XCOM has a really well unified aesthetic. Even though the tactical and base development sections of the game are radically different, they are connected through cut-scene sequences that ensure a steady narrative. You never just cut away to the base. You take off, you fly, and you land. Then, you’re back at the base. Very little time passes in the intermediary, but XCOM goes through this song and dance every time to ensure that your experience is consistent. As a result, you’re never jarred out of the narrative, and you’re always following the fire instead of the smoke (Community plug: six seasons and a movie). The game moves forward based on events that take place during game-play, so there’s no real sense of level progression, unless you’re looking for it. Changes come gradually, and aren’t too jarrying (even the best suits of armor are a bit toned down), so you see the results of your work slowly come to fruition. The beginnings of most levels have a quietly-creeping-forward section during which you explore the map. XCOM could throw you right into the fray, but it knows that by making you take the time and make the effort, you’ll appreciate it that much more. It shows a real commitment to pacing. These things, as well as the sound-effects, cut-scenes, technology-levels, and plot-devices, all work together to deliver a fairly consistent experience across all modalities.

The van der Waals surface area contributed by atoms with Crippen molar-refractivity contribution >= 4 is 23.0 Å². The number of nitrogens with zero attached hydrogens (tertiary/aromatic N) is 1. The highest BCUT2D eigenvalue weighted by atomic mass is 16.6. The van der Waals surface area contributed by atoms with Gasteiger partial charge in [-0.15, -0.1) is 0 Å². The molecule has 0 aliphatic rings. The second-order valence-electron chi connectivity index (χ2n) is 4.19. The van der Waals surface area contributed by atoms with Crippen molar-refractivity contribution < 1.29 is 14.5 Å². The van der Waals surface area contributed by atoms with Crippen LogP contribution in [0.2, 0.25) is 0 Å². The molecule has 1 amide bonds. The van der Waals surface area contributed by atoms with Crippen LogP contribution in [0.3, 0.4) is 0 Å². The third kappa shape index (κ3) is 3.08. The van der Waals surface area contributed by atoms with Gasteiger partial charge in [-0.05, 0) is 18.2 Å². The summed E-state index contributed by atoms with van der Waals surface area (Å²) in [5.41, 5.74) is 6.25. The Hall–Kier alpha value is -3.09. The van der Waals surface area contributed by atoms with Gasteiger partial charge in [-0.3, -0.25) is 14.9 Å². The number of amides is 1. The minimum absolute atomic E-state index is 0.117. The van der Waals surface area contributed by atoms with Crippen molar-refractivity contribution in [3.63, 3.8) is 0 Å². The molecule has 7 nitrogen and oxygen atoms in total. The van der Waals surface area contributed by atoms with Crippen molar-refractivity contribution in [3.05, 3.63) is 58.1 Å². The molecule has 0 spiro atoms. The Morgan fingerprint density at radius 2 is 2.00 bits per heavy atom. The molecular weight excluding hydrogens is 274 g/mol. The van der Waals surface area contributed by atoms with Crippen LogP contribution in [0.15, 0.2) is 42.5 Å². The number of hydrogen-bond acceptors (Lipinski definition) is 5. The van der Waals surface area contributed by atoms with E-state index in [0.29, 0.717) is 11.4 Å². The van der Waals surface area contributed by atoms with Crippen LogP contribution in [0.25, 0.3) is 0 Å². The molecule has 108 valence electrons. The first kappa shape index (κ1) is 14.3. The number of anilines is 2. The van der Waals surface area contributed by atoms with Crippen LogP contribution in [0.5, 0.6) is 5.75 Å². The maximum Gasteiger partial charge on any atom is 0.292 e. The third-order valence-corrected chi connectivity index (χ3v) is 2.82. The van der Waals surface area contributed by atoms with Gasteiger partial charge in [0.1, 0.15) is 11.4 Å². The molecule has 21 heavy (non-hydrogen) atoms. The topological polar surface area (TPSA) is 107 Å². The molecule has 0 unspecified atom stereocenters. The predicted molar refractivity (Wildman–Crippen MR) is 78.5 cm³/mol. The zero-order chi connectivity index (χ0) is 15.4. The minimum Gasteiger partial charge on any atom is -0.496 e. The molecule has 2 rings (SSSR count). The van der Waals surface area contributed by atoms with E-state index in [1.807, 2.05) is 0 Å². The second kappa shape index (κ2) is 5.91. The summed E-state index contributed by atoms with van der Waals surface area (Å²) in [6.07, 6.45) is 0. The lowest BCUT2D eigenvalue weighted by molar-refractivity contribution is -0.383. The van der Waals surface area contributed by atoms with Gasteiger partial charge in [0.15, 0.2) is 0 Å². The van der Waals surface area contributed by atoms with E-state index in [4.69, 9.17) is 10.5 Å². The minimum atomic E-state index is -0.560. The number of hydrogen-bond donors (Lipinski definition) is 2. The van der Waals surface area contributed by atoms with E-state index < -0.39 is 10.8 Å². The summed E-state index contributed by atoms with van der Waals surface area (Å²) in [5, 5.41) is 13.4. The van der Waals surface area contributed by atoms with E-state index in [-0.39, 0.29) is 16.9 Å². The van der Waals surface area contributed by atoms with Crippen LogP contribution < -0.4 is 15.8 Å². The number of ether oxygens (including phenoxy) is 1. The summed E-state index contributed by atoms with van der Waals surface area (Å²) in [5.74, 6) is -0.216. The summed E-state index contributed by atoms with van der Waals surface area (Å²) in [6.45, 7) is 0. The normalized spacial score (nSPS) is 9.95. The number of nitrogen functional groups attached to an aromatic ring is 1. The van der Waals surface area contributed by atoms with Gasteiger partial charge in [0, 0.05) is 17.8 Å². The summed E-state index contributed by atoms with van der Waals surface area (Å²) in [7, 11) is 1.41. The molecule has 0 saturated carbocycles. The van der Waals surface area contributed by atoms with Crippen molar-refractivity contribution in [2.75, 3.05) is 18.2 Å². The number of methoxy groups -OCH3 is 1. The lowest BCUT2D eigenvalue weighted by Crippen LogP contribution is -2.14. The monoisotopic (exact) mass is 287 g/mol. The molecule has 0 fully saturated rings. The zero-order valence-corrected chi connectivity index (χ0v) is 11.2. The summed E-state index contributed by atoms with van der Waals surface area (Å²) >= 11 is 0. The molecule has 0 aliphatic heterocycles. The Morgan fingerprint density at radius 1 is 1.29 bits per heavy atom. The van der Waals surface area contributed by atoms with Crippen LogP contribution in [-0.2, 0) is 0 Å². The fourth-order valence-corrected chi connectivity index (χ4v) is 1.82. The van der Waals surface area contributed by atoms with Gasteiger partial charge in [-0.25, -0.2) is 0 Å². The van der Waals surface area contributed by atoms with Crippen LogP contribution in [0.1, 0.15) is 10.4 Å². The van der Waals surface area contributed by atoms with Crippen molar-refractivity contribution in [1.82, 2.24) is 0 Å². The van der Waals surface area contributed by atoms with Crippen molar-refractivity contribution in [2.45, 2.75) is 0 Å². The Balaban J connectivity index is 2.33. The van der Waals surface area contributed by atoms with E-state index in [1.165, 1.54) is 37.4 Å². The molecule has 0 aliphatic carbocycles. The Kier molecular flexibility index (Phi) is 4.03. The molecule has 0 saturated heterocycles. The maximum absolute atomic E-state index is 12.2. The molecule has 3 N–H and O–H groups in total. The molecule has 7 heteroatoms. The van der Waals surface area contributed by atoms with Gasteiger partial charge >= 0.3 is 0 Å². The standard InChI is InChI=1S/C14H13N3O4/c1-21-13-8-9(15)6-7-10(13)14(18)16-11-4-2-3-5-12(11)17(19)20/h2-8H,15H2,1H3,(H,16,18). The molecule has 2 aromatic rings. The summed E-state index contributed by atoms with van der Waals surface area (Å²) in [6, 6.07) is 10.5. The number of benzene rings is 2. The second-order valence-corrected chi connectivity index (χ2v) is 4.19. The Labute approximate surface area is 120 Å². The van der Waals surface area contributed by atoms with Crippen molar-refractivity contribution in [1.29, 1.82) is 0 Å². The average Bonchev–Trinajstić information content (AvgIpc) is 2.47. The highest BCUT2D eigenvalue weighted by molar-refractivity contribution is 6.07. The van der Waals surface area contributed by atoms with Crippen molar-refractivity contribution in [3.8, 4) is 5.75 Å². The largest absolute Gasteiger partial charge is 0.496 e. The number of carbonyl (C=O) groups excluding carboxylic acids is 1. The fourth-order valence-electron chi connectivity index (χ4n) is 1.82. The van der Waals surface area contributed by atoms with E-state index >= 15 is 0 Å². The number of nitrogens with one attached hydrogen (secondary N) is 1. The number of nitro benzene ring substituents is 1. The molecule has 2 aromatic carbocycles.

Of course, pacing and schedules of reinforcement (SoR) aren’t the only temporal toddlers in the XCOM sandbox. There’s an adage I once heard that says that all aspects of a game should feel similar to create a unified experience. Doing this requires that all the aspects of the game fit a similar arousal curve. XCOM is all about delay, tension, delay, then resolution (payday!). Sure, your soldiers only need a few days to recover, but a lot can happen in six days. Yeah, satellites only take twenty days to build, but you can lose more than one nation in a month. Okay, you’ve already built your psi-school and done your relevant research, but will you be able to find and train enough psychically-gifted youngsters before your professor gets paralysed and has to wait until his floaty-chair gets built to start teaching again. That, or the doom clock runs out. The absolute worst culprit, and easiest to demonstrate, is the dynamic camera-angle shots. First, the camera zooms in, then there’s a pause as your character takes aim, another over-long pause, and then the shot. Even with all the build-up, there’s no guarantee of a hit. Aliens do the same things, and it’s never gratifying to have to watch a slow-motion cut-scene crit your characters to death. There’s a palpable tension, though, as you watch and wait, especially if the odds of a hit aren’t in your favor. That eustress, combined with the risks of taking any action, keeps you coming back for more.